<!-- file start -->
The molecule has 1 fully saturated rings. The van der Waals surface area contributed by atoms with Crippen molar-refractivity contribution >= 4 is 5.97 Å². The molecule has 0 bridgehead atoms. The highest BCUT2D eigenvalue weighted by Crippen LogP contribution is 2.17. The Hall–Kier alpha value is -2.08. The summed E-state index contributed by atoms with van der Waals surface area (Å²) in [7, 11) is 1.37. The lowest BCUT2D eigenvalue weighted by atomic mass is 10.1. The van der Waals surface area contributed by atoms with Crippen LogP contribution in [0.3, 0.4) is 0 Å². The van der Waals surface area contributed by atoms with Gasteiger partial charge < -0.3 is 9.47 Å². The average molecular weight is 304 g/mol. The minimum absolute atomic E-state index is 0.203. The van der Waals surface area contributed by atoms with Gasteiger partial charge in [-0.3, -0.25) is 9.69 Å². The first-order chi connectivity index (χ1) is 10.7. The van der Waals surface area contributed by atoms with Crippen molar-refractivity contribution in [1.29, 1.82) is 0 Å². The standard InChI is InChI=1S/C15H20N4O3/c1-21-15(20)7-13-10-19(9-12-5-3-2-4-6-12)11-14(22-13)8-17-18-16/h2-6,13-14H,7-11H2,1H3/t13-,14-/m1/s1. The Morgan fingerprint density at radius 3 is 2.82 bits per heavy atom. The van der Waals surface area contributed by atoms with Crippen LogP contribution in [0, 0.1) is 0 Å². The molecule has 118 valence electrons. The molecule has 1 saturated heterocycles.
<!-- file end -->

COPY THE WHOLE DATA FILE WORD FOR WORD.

The molecule has 1 fully saturated rings. The van der Waals surface area contributed by atoms with Crippen molar-refractivity contribution >= 4 is 5.97 Å². The molecule has 0 bridgehead atoms. The highest BCUT2D eigenvalue weighted by Crippen LogP contribution is 2.17. The Hall–Kier alpha value is -2.08. The summed E-state index contributed by atoms with van der Waals surface area (Å²) in [7, 11) is 1.37. The lowest BCUT2D eigenvalue weighted by atomic mass is 10.1. The van der Waals surface area contributed by atoms with Crippen LogP contribution in [0.3, 0.4) is 0 Å². The van der Waals surface area contributed by atoms with Gasteiger partial charge < -0.3 is 9.47 Å². The average molecular weight is 304 g/mol. The minimum absolute atomic E-state index is 0.203. The van der Waals surface area contributed by atoms with Gasteiger partial charge in [-0.3, -0.25) is 9.69 Å². The first-order chi connectivity index (χ1) is 10.7. The van der Waals surface area contributed by atoms with Crippen molar-refractivity contribution in [1.29, 1.82) is 0 Å². The standard InChI is InChI=1S/C15H20N4O3/c1-21-15(20)7-13-10-19(9-12-5-3-2-4-6-12)11-14(22-13)8-17-18-16/h2-6,13-14H,7-11H2,1H3/t13-,14-/m1/s1. The Morgan fingerprint density at radius 3 is 2.82 bits per heavy atom. The van der Waals surface area contributed by atoms with Crippen LogP contribution in [0, 0.1) is 0 Å². The molecule has 118 valence electrons. The molecule has 1 saturated heterocycles.